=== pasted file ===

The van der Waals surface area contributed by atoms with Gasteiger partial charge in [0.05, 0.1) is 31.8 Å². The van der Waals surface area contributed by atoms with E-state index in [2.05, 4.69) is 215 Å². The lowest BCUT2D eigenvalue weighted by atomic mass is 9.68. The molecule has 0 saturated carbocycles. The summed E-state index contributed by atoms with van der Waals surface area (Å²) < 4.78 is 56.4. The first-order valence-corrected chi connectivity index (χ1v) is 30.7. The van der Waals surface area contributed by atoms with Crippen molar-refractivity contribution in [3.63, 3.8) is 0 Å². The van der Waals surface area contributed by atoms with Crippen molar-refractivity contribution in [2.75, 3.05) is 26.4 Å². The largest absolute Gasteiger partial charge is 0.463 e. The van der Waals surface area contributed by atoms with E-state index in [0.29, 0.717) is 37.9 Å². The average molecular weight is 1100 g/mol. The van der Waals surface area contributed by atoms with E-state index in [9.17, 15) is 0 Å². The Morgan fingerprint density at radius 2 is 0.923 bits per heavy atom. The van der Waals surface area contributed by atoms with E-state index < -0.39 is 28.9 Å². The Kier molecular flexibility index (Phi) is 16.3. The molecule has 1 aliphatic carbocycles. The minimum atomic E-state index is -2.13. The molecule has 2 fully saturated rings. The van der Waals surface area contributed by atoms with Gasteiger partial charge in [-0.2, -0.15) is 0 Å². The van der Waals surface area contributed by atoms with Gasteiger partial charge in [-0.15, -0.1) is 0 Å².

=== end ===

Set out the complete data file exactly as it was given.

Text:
The van der Waals surface area contributed by atoms with Gasteiger partial charge in [0.05, 0.1) is 31.8 Å². The van der Waals surface area contributed by atoms with E-state index in [2.05, 4.69) is 215 Å². The lowest BCUT2D eigenvalue weighted by atomic mass is 9.68. The molecule has 0 saturated carbocycles. The summed E-state index contributed by atoms with van der Waals surface area (Å²) < 4.78 is 56.4. The first-order valence-corrected chi connectivity index (χ1v) is 30.7. The van der Waals surface area contributed by atoms with Crippen molar-refractivity contribution in [3.63, 3.8) is 0 Å². The van der Waals surface area contributed by atoms with Crippen molar-refractivity contribution in [2.75, 3.05) is 26.4 Å². The largest absolute Gasteiger partial charge is 0.463 e. The van der Waals surface area contributed by atoms with E-state index in [0.29, 0.717) is 37.9 Å². The average molecular weight is 1100 g/mol. The van der Waals surface area contributed by atoms with E-state index in [9.17, 15) is 0 Å². The Morgan fingerprint density at radius 2 is 0.923 bits per heavy atom. The van der Waals surface area contributed by atoms with E-state index < -0.39 is 28.9 Å². The Kier molecular flexibility index (Phi) is 16.3. The molecule has 1 aliphatic carbocycles. The minimum atomic E-state index is -2.13. The molecule has 2 fully saturated rings. The van der Waals surface area contributed by atoms with Gasteiger partial charge in [-0.2, -0.15) is 0 Å². The van der Waals surface area contributed by atoms with Gasteiger partial charge in [-0.15, -0.1) is 0 Å².